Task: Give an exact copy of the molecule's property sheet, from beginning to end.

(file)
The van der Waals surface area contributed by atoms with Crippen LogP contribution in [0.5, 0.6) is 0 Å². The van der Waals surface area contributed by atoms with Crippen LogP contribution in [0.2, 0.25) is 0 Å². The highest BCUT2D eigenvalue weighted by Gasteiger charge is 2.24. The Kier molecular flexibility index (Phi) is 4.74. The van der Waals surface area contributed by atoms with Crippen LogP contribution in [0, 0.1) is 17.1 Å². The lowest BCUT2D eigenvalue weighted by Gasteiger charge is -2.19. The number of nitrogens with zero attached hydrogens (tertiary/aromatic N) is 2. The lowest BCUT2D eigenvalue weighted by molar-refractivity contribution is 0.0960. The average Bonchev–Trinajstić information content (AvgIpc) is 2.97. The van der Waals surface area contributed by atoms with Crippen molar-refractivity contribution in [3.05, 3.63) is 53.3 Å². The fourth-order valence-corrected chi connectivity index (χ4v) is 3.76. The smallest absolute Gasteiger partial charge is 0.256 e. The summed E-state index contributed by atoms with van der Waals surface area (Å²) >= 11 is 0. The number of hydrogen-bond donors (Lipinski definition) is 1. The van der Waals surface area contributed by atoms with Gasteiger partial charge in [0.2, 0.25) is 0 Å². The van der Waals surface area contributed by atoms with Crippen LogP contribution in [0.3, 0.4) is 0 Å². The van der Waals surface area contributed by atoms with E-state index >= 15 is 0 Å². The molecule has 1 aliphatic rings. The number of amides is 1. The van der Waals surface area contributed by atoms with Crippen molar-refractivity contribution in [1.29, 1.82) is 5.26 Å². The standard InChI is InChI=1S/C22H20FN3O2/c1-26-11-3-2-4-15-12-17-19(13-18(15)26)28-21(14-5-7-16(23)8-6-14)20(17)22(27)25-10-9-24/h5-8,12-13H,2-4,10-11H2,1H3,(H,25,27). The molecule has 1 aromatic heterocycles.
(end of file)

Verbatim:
The van der Waals surface area contributed by atoms with Crippen LogP contribution in [0.5, 0.6) is 0 Å². The van der Waals surface area contributed by atoms with Crippen LogP contribution in [0.2, 0.25) is 0 Å². The highest BCUT2D eigenvalue weighted by Gasteiger charge is 2.24. The Kier molecular flexibility index (Phi) is 4.74. The van der Waals surface area contributed by atoms with Crippen LogP contribution in [0, 0.1) is 17.1 Å². The lowest BCUT2D eigenvalue weighted by Gasteiger charge is -2.19. The number of nitrogens with zero attached hydrogens (tertiary/aromatic N) is 2. The lowest BCUT2D eigenvalue weighted by molar-refractivity contribution is 0.0960. The average Bonchev–Trinajstić information content (AvgIpc) is 2.97. The van der Waals surface area contributed by atoms with Crippen molar-refractivity contribution in [3.05, 3.63) is 53.3 Å². The fourth-order valence-corrected chi connectivity index (χ4v) is 3.76. The smallest absolute Gasteiger partial charge is 0.256 e. The summed E-state index contributed by atoms with van der Waals surface area (Å²) >= 11 is 0. The number of hydrogen-bond donors (Lipinski definition) is 1. The van der Waals surface area contributed by atoms with Gasteiger partial charge in [0.2, 0.25) is 0 Å². The van der Waals surface area contributed by atoms with Crippen LogP contribution in [0.3, 0.4) is 0 Å². The van der Waals surface area contributed by atoms with E-state index >= 15 is 0 Å². The molecule has 1 aliphatic rings. The number of amides is 1. The van der Waals surface area contributed by atoms with Crippen molar-refractivity contribution in [1.29, 1.82) is 5.26 Å². The standard InChI is InChI=1S/C22H20FN3O2/c1-26-11-3-2-4-15-12-17-19(13-18(15)26)28-21(14-5-7-16(23)8-6-14)20(17)22(27)25-10-9-24/h5-8,12-13H,2-4,10-11H2,1H3,(H,25,27). The molecule has 1 aromatic heterocycles.